DRED SCOTT: The Man Who Lived Free

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DRED SCOTT. Painting by David Geister

DRED SCOTT. Painting by David Geister

His Quest for Justice Pushed Slavery to the Snapping Point

Reprinted from the Philadelphia New Observer

by Tony West
A humble, yet famous 19th-century American led an unusual life – or does it only seem unusual today?

He was an illiterate Black man named Dred Scott, who was born and lived most of his life a slave – or did he? Yet he sued in court for his freedom. He lost, but he also won.

A Supreme Court decision against him empowered Southern defenders of slavery. Cocksure that they had gained the upper hand, they dissolved an uneasy compromise that had allowed North and South to live together. Oceans of ink, as well as blood, have been spilt on that fateful decision. But Dred Scott’s own life may be more interesting.

Little is known of it, though. In fact, the little we know conjures astonishing mysteries. They show how complex and contradictory were everyday race relations for slaves, their owners and their neighbors. They defy the pat theories we use when thinking about slavery; indeed, they suggest that Americans were never clear about what slavery meant.

MIGHTY Mississippi River was gateway to America's West during Scott's life. This was where the action was: where a slaveowner might strike it rich ... and where a slave might find freedom.

MIGHTY Mississippi River was gateway to America’s West during Scott’s life. This was where the action was: where a slaveowner might strike it rich … and where a slave might find freedom.

Maybe literature offers us a clue; or maybe Scott offers us a due to literature. He lived in Missouri, a frontier slaveholding border state where Samuel Clemens (Mark Twain) was then growing up. Was Scott a kind of Black man familiar to Clemens, inspiring “Jim” in Huckleberry Finn?

Scott was a short, stocky, dark man with a solid beard. Although he could not read or write, he struck whites as rich in common sense. (Many whites could not read in those days either.) He had traveled widely in the personal service of professionals and had done many kinds of work. He showed initiative, reliability and a mind of his own.

Scott was born around 1795 in Virginia, a slave of the Blow family. In 1819, the year Alabama was awarded statehood, Peter Blow moved there with his family, Scott and four other slaves to farm. In 1830, they packed up again to go to St. Louis, where the Blows started a boarding house.

Missouri was on the frontier then. It had been admitted as a state in 1820, a slave state, as part of the Missouri Compromise that outlawed slavery in the rest of the Louisiana territories north of the 36’30” parallel on the map. Blow hired out Scott as a riverboat deckhand for two years. St. Louis was the boom town “Gateway to the West,” where Americans from all quarters joined with immigrants to find their fortune.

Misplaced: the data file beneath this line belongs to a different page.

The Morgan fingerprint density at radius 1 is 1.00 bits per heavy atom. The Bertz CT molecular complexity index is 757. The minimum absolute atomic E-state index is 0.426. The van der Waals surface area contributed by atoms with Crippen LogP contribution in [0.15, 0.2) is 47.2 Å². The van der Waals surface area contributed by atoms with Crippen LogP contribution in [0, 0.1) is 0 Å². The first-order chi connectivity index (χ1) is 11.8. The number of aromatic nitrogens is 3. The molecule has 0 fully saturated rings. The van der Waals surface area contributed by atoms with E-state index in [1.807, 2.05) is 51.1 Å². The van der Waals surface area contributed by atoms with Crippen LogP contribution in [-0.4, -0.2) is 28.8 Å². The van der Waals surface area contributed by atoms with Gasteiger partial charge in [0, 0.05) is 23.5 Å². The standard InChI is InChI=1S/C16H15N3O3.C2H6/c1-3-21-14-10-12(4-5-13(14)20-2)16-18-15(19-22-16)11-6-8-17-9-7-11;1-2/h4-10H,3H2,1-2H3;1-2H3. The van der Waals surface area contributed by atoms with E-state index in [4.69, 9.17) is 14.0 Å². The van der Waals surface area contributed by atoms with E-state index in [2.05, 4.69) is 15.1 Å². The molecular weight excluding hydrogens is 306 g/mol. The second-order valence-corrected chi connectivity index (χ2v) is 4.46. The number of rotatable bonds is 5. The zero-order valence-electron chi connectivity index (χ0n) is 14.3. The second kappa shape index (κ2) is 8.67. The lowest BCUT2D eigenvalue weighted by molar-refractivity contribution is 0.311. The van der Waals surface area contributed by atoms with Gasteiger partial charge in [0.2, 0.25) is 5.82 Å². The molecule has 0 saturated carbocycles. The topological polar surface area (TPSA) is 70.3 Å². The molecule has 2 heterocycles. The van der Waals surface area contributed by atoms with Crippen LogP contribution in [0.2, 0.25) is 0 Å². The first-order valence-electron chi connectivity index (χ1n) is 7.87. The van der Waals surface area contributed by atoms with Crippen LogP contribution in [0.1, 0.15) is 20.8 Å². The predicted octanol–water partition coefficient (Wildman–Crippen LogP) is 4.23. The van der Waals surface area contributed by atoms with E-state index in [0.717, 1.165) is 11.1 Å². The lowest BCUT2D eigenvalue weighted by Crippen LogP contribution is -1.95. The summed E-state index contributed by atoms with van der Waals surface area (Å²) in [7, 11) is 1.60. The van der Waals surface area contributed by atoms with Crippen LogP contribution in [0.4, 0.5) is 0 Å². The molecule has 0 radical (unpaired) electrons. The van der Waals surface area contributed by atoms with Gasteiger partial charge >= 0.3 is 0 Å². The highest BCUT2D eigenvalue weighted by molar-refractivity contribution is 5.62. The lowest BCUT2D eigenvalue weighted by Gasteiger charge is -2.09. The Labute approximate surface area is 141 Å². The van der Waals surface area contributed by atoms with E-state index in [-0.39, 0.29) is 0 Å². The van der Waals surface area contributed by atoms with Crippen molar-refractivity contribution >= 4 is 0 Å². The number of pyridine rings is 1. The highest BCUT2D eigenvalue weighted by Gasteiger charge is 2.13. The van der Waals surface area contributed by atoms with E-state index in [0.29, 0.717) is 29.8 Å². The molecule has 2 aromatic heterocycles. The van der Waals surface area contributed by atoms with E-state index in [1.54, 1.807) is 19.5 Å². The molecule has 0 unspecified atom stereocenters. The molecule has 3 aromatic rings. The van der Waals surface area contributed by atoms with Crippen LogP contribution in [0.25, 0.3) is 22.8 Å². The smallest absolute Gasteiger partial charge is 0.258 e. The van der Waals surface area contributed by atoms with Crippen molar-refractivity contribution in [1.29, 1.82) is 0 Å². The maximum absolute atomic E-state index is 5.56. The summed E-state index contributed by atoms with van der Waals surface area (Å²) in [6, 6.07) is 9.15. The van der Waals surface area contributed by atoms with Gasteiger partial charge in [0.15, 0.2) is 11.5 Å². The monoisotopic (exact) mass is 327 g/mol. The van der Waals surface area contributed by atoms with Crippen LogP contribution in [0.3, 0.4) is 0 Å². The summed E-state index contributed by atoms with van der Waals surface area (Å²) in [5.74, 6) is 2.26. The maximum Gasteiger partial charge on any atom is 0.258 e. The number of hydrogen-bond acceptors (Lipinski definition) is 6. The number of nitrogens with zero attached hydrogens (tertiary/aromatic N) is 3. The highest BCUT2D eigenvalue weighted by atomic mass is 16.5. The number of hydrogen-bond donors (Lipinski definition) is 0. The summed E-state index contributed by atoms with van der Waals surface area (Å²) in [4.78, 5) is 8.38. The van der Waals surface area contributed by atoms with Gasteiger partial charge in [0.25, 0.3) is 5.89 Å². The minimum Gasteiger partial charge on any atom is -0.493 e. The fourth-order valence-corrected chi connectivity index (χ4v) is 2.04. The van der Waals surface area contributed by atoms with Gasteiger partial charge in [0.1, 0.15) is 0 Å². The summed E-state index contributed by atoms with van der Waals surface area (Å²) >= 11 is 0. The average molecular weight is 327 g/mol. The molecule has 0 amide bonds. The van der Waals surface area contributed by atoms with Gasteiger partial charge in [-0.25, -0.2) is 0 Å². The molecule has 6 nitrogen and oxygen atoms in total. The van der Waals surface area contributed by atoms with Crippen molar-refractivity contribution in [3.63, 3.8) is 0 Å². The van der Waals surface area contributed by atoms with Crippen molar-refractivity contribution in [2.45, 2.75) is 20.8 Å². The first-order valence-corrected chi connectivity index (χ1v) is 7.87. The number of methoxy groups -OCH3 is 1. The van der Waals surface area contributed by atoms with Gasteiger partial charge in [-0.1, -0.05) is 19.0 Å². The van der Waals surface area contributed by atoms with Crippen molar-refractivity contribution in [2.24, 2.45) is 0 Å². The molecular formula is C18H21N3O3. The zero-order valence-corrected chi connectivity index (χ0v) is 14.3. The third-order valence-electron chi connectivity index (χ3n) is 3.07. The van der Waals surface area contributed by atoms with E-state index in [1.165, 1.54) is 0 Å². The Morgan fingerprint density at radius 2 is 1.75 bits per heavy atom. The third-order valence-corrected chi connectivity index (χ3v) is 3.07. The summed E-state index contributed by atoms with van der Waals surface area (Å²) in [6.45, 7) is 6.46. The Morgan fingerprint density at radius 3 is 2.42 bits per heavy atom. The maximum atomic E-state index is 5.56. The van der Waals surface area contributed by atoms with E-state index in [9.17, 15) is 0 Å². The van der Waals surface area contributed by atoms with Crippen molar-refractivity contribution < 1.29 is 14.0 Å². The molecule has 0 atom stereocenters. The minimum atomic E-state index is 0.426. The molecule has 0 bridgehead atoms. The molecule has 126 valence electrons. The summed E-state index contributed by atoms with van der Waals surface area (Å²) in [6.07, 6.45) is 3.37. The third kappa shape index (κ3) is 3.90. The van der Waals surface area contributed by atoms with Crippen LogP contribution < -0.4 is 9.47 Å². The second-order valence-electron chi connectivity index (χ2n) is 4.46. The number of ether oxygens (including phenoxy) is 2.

Shortly after their arrival in St. Louis, the Blows sold Scott to Dr. Peter Emerson, a physician serving in the United States Army.

Bound For Indian Country

Dr. Emerson was a quarrelsome malcontent, never happy where he was. The peacetime army of that era was a haven for misfits. Army files are stuffed with letters requesting transfers throughout Emerson’s career, citing bad health. He may have been a hypochondriac. He may have been right, however, when he diagnosed himself as syphilitic (contracted in Philadelphia, he said). Progressive syphilis sufferers are often turbulent and irrational.

For a slave, though, personal service in a sleepy post to a casual Northern gentleman may have been a shrewd career move. Some stories suggest that Scott engineered his purchase by Dr. Emerson. But another report notes that Scott was quickly disillusioned with his new master after purchase and ran away, hiding out in a swamp near St. Louis for weeks. Scott was not alone in his discontent; in 1837, another of Dr. Emerson’s slaves sued for his freedom.

AT FORT ARMSTRONG, Illinois, Scott made his first fateful foray onto free soil. Did that mean he was legally no longer a slave?

AT FORT ARMSTRONG, Illinois, Scott made his first fateful foray onto free soil. Did that mean he was legally no longer a slave?

Scott’s master was soon posted to Fort Armstrong at Rock Island, Illinois, upstream from St. Louis on the Mississippi River.

While at Fort Armstrong, Dr. Emerson made real-estate investments in Illinois and across the river in Iowa Territory – with Scott, doubtless, doing much of the clearing and construction labor.

In 1836, Dr. Emerson was transferred to Fort Snelling at what is now Minneapolis, Minnesota. Fort Snelling was the end of the line – Indian country. Scott witnessed the arrival of the first 100 civilian settlers, mostly French métis (Indian halfbreed) backwoodsmen, in 1837. It was then a part of Wisconsin Territory – like Illinois, free soil by law.

AT FORT SNELLING, Minnesota, an army post on the frontier of Indian Country, Dred Scott met his wife Harriet.

AT FORT SNELLING, Minnesota, an army post on the frontier of Indian Country, Dred Scott met his wife Harriet.

At Fort Snelling, Scott met Harriet Robinson, a teenage slave who belonged to the resident Indian agent, a Southerner of Tidewater gentry, Major Lawrence Taliaferro. Was she sold to Dr. Emerson, or just given away – a gentleman’s agreement, out on the frontier where life was practical and egalitarian and rules were rough and ready? The intent was clear. Scott married Robinson. They were married, in fact, by Taliaferro, acting as Justice of the Peace. The marriage lasted for 20 years, until Scott’s death. Dred and Harriet had four children.

A stable, legal marriage was the most-important victory a slave could hope for, even more so than emancipation. Scott surely felt this more keenly than most. He had had a previous marriage, which dissolved when his wife was sold away from him.